Dear SHSU students, faculty and staff:
The College of Humanities and Social Sciences along with the Department of English are proud to present a weekly program that will showcase old classic foreign films.
The series begins this Wednesday, September 26th, and will continue to run every consecutive Wednesday until December 5th, airing a total of nine films between that time frame.
This series of films will offer a different opportunity for the staff and students of Sam Houston State University to view films very seldom seen. Admission is free for the events, however it is restricted to SHSU students, faculty, staff and their guests.
All of these films will be shown in their original languages, but will be accompanied with English subtitles.
The host of the event is Dr. Ralph Pease, and all the movies that will be shown for this series come from his personal collection.
Each Wednesday there will be two screenings of each movie, one beginning at 3:30 p.m. and the other at 7:00 p.m. in Room 105 of the Evans Complex.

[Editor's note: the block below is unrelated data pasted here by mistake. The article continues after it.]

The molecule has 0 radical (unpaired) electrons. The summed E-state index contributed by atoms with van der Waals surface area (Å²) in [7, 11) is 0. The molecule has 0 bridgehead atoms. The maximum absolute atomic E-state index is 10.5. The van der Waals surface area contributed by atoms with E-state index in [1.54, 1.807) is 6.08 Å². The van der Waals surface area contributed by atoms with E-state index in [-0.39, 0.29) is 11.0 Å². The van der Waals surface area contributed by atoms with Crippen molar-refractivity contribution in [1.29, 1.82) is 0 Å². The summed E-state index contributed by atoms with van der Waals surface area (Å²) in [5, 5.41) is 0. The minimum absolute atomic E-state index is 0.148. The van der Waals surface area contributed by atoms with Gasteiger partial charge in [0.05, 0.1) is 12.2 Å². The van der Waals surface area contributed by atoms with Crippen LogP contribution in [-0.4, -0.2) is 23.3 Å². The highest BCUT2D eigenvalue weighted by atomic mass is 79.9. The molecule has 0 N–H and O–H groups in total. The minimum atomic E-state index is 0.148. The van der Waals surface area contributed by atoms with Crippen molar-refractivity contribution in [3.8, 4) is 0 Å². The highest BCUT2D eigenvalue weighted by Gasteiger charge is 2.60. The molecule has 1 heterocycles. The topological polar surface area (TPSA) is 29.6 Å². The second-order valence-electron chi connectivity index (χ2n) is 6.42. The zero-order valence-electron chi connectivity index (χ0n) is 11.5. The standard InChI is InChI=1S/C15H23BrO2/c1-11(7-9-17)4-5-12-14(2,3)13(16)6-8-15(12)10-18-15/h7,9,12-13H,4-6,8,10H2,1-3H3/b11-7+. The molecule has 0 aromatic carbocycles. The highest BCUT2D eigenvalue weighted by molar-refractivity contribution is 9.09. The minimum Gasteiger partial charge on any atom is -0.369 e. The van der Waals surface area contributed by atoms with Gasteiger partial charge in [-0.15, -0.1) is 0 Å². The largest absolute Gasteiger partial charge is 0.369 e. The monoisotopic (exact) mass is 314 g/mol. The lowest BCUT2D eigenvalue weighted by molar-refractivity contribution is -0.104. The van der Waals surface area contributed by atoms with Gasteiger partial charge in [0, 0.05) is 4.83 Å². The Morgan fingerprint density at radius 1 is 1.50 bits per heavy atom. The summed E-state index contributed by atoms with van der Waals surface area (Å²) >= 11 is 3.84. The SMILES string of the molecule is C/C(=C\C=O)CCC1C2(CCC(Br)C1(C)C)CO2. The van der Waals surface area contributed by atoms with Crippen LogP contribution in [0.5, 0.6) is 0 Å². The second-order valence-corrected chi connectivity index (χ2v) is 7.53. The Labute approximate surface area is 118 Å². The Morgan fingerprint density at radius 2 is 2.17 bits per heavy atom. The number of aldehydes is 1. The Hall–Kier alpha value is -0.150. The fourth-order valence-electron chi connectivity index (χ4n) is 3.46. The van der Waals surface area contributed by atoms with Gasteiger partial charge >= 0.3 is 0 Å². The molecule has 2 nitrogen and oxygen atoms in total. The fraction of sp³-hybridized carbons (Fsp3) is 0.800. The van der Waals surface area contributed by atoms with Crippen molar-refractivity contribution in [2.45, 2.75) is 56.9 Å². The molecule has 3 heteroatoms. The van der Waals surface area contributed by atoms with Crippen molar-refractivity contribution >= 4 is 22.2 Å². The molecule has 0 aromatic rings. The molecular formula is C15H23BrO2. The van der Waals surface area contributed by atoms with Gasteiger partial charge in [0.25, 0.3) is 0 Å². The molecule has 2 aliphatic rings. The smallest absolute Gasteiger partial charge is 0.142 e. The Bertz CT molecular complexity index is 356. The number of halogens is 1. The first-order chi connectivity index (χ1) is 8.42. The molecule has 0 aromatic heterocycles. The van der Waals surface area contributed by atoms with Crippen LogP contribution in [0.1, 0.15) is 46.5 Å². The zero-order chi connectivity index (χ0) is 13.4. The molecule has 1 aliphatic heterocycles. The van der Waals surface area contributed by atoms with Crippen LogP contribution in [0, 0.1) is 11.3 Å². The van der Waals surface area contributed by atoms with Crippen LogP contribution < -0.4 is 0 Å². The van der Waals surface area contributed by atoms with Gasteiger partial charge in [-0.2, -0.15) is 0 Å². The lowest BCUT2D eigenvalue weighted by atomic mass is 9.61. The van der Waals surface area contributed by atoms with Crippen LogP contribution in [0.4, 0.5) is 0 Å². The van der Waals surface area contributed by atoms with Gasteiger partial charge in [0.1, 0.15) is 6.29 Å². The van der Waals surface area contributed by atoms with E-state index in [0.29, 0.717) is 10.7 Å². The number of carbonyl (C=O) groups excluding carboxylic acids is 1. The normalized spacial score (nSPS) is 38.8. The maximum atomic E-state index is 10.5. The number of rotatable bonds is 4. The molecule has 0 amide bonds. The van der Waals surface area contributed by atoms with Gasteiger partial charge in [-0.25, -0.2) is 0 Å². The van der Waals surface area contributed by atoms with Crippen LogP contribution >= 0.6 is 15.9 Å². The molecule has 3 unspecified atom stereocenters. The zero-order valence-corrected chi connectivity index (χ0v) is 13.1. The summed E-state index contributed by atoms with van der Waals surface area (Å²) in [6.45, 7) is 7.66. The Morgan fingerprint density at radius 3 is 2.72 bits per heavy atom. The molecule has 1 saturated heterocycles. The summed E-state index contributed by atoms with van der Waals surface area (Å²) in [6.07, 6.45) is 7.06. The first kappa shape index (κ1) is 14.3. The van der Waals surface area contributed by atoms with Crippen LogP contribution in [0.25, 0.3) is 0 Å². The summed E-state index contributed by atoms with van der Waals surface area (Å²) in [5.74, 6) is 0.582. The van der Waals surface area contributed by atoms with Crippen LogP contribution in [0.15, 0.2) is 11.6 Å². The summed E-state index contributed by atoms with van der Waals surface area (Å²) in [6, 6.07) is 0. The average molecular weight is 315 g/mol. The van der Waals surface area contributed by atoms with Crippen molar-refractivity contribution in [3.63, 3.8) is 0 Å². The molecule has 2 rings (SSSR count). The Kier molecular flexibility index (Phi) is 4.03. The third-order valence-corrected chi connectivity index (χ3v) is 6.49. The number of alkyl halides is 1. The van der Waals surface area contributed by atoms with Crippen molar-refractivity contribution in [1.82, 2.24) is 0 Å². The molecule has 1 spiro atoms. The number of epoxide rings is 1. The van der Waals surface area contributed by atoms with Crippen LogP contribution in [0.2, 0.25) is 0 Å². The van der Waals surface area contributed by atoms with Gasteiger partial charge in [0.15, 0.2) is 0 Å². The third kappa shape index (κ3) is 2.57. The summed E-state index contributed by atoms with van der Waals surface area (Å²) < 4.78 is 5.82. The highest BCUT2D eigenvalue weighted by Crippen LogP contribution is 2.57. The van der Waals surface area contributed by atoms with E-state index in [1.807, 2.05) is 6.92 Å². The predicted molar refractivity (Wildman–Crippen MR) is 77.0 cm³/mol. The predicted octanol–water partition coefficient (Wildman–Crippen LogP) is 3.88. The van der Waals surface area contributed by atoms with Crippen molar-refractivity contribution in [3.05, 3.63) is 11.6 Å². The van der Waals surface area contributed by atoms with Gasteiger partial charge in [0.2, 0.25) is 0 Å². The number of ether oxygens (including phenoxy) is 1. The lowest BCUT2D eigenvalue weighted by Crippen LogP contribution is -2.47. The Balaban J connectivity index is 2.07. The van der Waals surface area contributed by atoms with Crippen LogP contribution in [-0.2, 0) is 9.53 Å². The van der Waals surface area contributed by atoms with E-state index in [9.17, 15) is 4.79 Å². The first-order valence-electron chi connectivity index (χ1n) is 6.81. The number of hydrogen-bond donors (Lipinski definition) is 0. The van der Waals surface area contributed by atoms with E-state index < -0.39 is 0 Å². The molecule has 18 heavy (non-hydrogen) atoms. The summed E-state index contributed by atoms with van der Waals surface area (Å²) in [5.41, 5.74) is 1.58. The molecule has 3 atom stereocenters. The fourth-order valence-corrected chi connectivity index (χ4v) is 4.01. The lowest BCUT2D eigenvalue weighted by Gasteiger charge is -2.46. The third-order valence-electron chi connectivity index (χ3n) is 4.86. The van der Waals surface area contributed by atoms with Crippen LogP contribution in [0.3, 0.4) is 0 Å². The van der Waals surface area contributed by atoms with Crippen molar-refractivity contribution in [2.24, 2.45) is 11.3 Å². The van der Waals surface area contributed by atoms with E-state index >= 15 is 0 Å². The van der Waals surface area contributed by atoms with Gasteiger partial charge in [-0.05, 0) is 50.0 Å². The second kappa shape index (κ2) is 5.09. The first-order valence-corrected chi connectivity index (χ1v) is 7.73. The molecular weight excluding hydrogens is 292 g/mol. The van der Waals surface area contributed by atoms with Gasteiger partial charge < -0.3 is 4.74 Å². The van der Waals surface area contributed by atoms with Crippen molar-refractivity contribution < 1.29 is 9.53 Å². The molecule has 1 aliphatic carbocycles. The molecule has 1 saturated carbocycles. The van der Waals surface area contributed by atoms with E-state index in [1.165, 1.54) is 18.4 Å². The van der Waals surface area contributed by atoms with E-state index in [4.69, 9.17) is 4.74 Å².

Prior to the start of each film, Dr. Pease will describe the context of the film, why it is an important contribution to film and other important facts pertaining to the impending film.
Dr. Pease is very experienced in this field, as well as very passionate and informed. Due to the fact that he teaches a course about Film and Literature he is very familiar with the material presented in each film, but also has a strong understanding of the significance behind each film.
Some of these black and white films that will be shown throughout the semester include “Morder Unter Uns,” a German movie about a child murderer who is purused by both the police and the underworld. “La Grande Illusion,” a French film from the 1930s about men thrown together in a WWI prisoner-of-war camp, who discover basic humanity and respect for each other.
“Det Sjunde Inseglet” a Swedish film about a knight that goes against death in a game of chess. “Shichinin No Samurai” a Japanese film from the 1950s which is regarded as “one of the best action films ever made” nearly three and a half hours long and the Russian film “Alexander Nevsky” about Russia’s 13th century ruler who saved Ruler from the Tutonic Knights and the Tarters.